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Active Ionospheric Role in Small-Scale Aurora Structuring

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Journal of Atmospheric and Solar-Terrestrial Physics





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The auroral structures on the spatial scales of 10s–100s km and their associated electrodynamics are key elements in the magnetosphere–ionosphere (M–I) system and are important for ionospheric dynamics. The simulation of these auroras poses a challenge for global magnetohydrodynamic (MHD) M–I models. In this work, an M–I coupling mechanism for the formation of auroral structures on these spatial scales is proposed. In the M–I coupling mechanism, the active role of the ionosphere is taken into account and the auroral structures with spatial scales of 10s–100s km, which do not mirror the features of the magnetospheric drivers, self-consistently develop. The proposed mechanism includes the effects of the ionospheric spatial and temporal scales and the M–I coupling processes. By calculating the reflection of the Alfvén waves at the ionosphere and the Alfvén waves launched by the temporal variation of the ionospheric conductivity, the mechanism can provide time-dependent, quantitative information of all electrodynamic parameters associated with the dynamic evolution of structured auroras, including the field-aligned currents, ionospheric horizontal currents, convection field, conductivity, and Joule heating rate. The M–I coupling mechanism has been quantitatively tested and validated by using numerical simulations and model-observation comparisons. Some of the theoretical predictions have been independently confirmed by observations. With its strengths of (a) quantitative capability and (b) emphasize on the active role of the ionosphere, this M–I coupling mechanism complements other mechanisms for the auroral structures as well as the global MHD M–I modeling, thus improving our understanding of the auroral structures and the M–I coupling processes.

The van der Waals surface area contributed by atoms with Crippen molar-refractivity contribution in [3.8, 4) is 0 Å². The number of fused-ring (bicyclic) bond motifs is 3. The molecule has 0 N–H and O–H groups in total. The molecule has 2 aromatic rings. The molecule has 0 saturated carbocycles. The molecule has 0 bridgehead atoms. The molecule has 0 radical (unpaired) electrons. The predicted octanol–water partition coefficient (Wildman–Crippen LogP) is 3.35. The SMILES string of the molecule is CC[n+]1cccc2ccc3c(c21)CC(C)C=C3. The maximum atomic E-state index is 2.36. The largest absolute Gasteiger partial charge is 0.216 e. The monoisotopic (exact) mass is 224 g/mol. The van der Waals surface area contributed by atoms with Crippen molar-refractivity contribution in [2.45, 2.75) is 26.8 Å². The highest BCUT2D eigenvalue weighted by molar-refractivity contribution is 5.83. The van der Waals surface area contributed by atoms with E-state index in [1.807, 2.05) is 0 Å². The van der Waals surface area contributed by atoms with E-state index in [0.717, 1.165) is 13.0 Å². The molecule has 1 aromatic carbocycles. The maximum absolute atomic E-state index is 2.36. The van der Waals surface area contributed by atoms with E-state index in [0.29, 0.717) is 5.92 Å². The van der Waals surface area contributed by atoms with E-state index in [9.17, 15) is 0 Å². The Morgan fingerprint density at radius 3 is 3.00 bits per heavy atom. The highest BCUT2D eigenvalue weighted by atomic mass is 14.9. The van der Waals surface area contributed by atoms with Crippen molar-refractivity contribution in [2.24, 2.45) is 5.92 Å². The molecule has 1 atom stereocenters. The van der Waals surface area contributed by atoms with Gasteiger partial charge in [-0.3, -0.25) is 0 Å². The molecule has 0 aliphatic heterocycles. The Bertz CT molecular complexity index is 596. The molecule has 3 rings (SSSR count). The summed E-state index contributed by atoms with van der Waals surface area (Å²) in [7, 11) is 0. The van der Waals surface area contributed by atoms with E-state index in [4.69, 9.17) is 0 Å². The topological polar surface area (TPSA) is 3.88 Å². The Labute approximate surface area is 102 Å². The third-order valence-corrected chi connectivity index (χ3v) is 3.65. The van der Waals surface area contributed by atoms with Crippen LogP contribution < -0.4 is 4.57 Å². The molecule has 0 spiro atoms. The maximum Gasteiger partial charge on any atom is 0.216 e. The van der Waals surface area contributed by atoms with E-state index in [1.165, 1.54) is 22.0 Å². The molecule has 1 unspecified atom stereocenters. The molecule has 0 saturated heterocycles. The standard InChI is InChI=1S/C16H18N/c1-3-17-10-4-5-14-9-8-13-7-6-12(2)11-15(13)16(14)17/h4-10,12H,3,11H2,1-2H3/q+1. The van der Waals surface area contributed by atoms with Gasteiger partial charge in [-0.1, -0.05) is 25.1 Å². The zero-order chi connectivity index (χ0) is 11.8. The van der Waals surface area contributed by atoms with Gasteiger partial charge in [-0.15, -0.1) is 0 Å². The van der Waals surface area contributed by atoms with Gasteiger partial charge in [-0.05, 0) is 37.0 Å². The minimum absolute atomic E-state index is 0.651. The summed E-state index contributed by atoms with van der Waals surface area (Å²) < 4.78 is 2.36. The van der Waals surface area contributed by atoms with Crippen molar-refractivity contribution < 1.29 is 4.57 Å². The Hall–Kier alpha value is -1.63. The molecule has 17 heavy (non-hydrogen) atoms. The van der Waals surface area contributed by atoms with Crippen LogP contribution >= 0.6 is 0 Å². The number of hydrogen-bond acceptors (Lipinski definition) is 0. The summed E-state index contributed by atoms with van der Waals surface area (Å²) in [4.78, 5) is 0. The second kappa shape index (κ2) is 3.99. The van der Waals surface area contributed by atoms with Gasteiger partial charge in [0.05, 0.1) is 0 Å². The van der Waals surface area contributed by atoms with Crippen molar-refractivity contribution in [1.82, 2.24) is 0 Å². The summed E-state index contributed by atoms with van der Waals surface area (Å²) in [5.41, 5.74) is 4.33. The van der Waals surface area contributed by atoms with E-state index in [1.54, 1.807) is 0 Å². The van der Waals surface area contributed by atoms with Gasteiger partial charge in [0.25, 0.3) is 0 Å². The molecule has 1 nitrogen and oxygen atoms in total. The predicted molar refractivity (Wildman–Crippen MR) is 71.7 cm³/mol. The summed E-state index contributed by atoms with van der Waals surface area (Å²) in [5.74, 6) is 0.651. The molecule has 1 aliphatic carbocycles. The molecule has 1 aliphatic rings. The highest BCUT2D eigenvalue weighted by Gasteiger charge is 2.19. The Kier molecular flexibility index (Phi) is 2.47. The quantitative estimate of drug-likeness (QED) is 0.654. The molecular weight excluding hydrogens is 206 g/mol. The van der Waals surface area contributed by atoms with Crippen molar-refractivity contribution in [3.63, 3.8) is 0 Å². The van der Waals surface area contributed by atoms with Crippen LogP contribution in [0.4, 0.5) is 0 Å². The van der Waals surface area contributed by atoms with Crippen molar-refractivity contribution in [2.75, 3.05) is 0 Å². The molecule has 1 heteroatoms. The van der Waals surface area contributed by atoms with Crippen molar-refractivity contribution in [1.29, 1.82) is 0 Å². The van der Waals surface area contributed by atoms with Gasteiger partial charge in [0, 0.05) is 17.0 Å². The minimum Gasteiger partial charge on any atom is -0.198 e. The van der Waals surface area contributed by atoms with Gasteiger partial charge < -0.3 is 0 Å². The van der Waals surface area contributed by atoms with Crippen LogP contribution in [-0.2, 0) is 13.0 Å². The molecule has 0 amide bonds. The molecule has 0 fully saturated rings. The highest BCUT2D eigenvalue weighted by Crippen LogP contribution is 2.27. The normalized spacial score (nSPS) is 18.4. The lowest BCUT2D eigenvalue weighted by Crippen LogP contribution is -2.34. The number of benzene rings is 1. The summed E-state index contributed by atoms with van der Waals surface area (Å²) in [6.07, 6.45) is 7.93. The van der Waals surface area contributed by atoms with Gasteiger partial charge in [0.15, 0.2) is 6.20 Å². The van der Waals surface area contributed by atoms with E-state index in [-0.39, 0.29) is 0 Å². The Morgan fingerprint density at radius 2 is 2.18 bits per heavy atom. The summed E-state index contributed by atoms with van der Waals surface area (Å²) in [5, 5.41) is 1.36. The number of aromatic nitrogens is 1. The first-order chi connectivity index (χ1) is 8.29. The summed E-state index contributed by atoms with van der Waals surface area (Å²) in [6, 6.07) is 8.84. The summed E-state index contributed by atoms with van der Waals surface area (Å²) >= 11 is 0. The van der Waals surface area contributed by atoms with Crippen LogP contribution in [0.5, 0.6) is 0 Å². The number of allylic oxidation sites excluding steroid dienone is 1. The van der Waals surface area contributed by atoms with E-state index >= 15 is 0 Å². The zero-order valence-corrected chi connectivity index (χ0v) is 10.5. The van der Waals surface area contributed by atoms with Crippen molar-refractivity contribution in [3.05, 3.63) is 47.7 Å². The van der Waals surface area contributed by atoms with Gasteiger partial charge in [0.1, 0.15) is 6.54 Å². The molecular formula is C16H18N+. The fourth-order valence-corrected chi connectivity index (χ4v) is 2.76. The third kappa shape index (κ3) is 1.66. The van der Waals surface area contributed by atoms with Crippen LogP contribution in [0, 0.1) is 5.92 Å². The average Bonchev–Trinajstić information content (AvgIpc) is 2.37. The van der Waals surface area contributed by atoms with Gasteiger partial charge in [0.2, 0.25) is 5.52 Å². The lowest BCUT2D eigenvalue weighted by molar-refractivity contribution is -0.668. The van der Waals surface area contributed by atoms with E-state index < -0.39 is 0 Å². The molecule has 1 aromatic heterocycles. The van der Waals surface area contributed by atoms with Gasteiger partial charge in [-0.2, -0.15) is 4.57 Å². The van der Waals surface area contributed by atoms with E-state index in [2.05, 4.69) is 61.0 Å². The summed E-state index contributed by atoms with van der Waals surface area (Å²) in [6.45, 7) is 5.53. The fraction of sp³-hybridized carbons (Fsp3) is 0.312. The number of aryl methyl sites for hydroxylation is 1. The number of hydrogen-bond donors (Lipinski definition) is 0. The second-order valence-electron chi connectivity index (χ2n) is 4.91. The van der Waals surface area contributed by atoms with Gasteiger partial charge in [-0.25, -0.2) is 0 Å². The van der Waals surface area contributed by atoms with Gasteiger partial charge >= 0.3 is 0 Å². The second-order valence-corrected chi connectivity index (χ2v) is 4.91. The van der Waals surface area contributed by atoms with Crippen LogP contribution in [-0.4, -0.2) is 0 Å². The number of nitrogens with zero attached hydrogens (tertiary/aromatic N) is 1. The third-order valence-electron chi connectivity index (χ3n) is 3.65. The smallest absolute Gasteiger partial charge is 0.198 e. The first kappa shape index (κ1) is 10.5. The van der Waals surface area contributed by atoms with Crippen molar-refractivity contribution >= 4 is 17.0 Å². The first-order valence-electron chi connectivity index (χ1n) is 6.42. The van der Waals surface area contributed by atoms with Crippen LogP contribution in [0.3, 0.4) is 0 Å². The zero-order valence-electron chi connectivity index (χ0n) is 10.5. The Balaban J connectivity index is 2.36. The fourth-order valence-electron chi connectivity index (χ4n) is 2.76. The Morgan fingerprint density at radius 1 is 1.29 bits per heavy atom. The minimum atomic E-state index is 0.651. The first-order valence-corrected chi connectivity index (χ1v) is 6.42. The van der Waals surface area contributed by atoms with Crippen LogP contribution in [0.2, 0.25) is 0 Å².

Originally published by Elsevier. Publisher’s PDF available through remote link. Subscription is required.